ISBN: 1171884222 / ISBN-13: 9781171884224
Sturdy and Strong or How George Andrews Made His Way (1899)
by G A Henty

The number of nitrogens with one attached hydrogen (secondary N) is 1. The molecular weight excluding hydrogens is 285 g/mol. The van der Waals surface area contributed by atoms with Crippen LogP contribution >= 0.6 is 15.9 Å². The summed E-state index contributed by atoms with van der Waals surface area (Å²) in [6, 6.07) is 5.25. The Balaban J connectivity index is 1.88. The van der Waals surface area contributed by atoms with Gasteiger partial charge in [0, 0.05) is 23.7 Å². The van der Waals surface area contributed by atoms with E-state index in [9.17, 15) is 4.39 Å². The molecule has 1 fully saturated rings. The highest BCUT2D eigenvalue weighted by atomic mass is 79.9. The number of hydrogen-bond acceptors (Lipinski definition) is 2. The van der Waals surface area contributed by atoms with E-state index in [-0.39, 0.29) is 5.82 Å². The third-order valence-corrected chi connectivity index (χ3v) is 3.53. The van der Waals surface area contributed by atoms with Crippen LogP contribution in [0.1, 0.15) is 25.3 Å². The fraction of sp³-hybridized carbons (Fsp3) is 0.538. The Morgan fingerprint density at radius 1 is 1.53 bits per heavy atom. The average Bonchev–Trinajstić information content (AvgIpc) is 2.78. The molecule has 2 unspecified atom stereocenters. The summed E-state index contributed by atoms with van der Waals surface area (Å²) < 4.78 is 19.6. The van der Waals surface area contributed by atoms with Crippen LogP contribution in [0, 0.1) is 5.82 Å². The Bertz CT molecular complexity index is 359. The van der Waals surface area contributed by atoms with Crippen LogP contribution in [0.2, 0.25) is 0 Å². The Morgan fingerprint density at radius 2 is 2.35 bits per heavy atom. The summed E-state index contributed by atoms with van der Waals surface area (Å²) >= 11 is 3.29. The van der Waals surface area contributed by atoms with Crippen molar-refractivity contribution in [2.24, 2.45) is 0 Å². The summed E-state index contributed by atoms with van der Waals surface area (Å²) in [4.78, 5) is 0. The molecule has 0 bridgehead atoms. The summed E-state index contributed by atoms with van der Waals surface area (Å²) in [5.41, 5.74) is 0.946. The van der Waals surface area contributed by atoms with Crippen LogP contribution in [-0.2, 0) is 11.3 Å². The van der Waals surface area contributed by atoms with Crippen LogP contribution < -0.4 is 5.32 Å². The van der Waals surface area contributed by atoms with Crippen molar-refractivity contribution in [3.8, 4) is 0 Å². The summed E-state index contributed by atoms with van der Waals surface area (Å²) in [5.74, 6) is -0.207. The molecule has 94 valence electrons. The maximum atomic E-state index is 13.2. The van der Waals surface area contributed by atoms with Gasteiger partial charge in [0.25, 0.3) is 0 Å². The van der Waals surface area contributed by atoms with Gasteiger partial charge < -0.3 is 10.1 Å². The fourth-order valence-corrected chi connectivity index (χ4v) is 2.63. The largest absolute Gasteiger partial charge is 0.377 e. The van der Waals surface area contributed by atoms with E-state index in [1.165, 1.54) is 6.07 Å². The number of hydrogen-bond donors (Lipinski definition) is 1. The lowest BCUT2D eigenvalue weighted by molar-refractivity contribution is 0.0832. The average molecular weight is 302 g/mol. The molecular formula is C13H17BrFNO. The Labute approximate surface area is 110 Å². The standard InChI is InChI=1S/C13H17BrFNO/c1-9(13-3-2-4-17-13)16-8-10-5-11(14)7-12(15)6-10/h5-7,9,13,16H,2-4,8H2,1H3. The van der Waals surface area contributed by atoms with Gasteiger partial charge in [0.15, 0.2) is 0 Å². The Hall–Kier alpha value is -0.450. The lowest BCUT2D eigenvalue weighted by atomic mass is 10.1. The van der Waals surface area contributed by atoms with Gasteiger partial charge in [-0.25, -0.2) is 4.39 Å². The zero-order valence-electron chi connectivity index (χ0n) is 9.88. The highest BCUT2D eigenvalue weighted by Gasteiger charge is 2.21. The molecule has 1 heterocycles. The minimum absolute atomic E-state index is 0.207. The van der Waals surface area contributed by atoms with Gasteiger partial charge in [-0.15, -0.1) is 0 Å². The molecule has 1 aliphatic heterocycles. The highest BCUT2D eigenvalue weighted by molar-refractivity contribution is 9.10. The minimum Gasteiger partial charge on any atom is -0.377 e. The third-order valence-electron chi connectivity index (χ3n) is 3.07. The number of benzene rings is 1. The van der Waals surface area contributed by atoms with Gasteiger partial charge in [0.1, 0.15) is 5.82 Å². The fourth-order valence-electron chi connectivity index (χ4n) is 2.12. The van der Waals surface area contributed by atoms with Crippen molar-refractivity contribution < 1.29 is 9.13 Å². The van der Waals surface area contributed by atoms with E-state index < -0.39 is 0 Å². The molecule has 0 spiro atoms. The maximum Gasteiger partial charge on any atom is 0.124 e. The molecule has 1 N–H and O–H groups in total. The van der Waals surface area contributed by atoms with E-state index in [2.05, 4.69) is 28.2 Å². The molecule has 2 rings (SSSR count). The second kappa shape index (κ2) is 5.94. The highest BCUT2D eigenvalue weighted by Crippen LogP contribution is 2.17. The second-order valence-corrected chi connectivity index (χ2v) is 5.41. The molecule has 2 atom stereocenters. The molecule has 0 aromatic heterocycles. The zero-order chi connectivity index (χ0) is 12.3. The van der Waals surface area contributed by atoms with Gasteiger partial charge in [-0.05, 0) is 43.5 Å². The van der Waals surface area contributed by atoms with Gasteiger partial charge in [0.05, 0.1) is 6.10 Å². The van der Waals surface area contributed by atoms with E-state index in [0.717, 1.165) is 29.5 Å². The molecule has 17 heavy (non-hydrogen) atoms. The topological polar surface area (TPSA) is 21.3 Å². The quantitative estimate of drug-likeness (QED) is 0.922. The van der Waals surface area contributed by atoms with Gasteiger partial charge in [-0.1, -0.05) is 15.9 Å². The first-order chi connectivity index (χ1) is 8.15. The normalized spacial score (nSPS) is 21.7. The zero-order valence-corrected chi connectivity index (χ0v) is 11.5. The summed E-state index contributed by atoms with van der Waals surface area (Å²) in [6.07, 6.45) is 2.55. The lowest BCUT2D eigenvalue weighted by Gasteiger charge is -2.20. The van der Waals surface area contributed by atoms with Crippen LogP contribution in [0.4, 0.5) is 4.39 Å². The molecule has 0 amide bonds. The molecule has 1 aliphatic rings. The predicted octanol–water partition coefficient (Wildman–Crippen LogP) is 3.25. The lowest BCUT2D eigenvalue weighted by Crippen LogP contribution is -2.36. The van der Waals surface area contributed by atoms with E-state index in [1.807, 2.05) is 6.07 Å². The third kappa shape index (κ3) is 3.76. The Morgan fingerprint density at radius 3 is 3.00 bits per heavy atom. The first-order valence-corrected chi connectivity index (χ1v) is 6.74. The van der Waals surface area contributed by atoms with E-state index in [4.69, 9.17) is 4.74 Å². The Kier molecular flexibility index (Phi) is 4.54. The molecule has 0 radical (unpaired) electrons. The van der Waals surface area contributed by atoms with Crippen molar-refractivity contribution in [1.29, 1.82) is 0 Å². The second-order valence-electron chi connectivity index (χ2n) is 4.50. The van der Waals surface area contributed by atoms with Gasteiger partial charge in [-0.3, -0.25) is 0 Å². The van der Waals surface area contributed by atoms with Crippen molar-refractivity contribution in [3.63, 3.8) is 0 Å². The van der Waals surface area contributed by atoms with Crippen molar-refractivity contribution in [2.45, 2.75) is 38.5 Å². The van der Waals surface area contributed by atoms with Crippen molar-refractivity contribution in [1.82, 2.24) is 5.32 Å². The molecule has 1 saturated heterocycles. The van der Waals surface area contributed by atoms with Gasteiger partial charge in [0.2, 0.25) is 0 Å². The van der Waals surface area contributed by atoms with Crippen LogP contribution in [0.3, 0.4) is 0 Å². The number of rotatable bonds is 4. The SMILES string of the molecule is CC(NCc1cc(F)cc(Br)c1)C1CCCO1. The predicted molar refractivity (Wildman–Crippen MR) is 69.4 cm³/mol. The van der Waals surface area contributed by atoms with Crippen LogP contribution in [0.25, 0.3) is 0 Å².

This historic book may have numerous typos and missing text. Purchasers can download a free scanned copy of the original book (without typos) from ... Show synopsis This historic book may have numerous typos and missing text. Purchasers can download a free scanned copy of the original book (without typos) from the publisher. Not indexed. Not illustrated. 1888 Excerpt: ...you worryabout him. There, the mist's driving off fast. We will up with the kedge." The boys lent a hand at the windlass, and the anchor was soon hanging from the bow. Then the brail of the mainsail was loosed, and the great sail shaken out. The foresail was hoisted, and in a few minutes the Sarah and Jane was running before a brisk wind down Sea reach. The fog had rolled off now, and it was clear astern, though a thick bank still hung over the river ahead, but this was rapidly melting away; and the bargeman, who told them his name was Will Atkins, pointed out a large building low down on the water ahead. "That's Sheerness Fort," he said. "You can lend Jack a hand to get up the topsail. The wind is rising every minute, and we shall soon be bowling along hand over hand." Both ahead and astern of them were a line of barges, which had, like the Sarah and Jane, anchored when the fog was thickest, and were, like her, making their way to Sheemess. The wind was blowing briskly now, and the barge made her way through the water at a rate which surprised the boys. "I had no idea that barges sailed so fast," George said. "There are not many craft can beat them," Atkins replied. "With a breeze so strong that they can only just carry their topsails, they will hold their own with pretty nigh anything afloat. There are mighty few yachts can keep alongside us when we are doing our best." As Atkins had predicted, in little over an hour they brought up just inside the mouth of the Medway, and dropped the anchor to wait till the tide turned to help them up to Rochester. At six o'clock they were again under weigh. The wind had fortunately veered round somewhat to the north of west, and they were able for the most part to l...